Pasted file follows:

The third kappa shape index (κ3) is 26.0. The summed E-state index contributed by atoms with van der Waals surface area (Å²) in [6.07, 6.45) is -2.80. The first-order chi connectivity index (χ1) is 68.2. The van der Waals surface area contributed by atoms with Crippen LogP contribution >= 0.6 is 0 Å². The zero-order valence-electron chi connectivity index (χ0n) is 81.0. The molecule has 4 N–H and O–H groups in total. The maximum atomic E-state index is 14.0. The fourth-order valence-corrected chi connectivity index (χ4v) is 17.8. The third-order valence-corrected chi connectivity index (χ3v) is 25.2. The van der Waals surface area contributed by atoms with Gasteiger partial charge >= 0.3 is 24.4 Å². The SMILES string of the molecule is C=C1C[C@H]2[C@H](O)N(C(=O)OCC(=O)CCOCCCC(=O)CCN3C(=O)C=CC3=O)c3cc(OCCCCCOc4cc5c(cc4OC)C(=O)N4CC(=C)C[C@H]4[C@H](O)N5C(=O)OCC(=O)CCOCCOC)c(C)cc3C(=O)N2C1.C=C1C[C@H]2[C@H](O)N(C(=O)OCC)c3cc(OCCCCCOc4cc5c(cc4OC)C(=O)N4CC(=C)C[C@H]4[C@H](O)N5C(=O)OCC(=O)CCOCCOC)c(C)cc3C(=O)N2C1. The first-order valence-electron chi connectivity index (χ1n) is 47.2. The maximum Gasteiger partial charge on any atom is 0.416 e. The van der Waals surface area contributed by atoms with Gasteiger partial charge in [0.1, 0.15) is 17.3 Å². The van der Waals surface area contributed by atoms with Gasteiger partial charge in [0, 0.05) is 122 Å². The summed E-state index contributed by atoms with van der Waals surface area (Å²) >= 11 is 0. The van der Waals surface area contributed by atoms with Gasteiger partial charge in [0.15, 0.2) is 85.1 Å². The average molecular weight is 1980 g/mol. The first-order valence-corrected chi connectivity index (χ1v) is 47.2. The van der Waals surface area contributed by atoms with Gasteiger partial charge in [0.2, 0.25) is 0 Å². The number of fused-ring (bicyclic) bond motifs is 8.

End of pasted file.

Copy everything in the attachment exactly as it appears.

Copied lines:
The third kappa shape index (κ3) is 26.0. The summed E-state index contributed by atoms with van der Waals surface area (Å²) in [6.07, 6.45) is -2.80. The first-order chi connectivity index (χ1) is 68.2. The van der Waals surface area contributed by atoms with Crippen LogP contribution >= 0.6 is 0 Å². The zero-order valence-electron chi connectivity index (χ0n) is 81.0. The molecule has 4 N–H and O–H groups in total. The maximum atomic E-state index is 14.0. The fourth-order valence-corrected chi connectivity index (χ4v) is 17.8. The third-order valence-corrected chi connectivity index (χ3v) is 25.2. The van der Waals surface area contributed by atoms with Gasteiger partial charge >= 0.3 is 24.4 Å². The SMILES string of the molecule is C=C1C[C@H]2[C@H](O)N(C(=O)OCC(=O)CCOCCCC(=O)CCN3C(=O)C=CC3=O)c3cc(OCCCCCOc4cc5c(cc4OC)C(=O)N4CC(=C)C[C@H]4[C@H](O)N5C(=O)OCC(=O)CCOCCOC)c(C)cc3C(=O)N2C1.C=C1C[C@H]2[C@H](O)N(C(=O)OCC)c3cc(OCCCCCOc4cc5c(cc4OC)C(=O)N4CC(=C)C[C@H]4[C@H](O)N5C(=O)OCC(=O)CCOCCOC)c(C)cc3C(=O)N2C1. The first-order valence-electron chi connectivity index (χ1n) is 47.2. The maximum Gasteiger partial charge on any atom is 0.416 e. The van der Waals surface area contributed by atoms with Gasteiger partial charge in [0.1, 0.15) is 17.3 Å². The van der Waals surface area contributed by atoms with Gasteiger partial charge in [0, 0.05) is 122 Å². The summed E-state index contributed by atoms with van der Waals surface area (Å²) >= 11 is 0. The van der Waals surface area contributed by atoms with Gasteiger partial charge in [0.15, 0.2) is 85.1 Å². The average molecular weight is 1980 g/mol. The first-order valence-corrected chi connectivity index (χ1v) is 47.2. The van der Waals surface area contributed by atoms with Gasteiger partial charge in [0.2, 0.25) is 0 Å². The number of fused-ring (bicyclic) bond motifs is 8.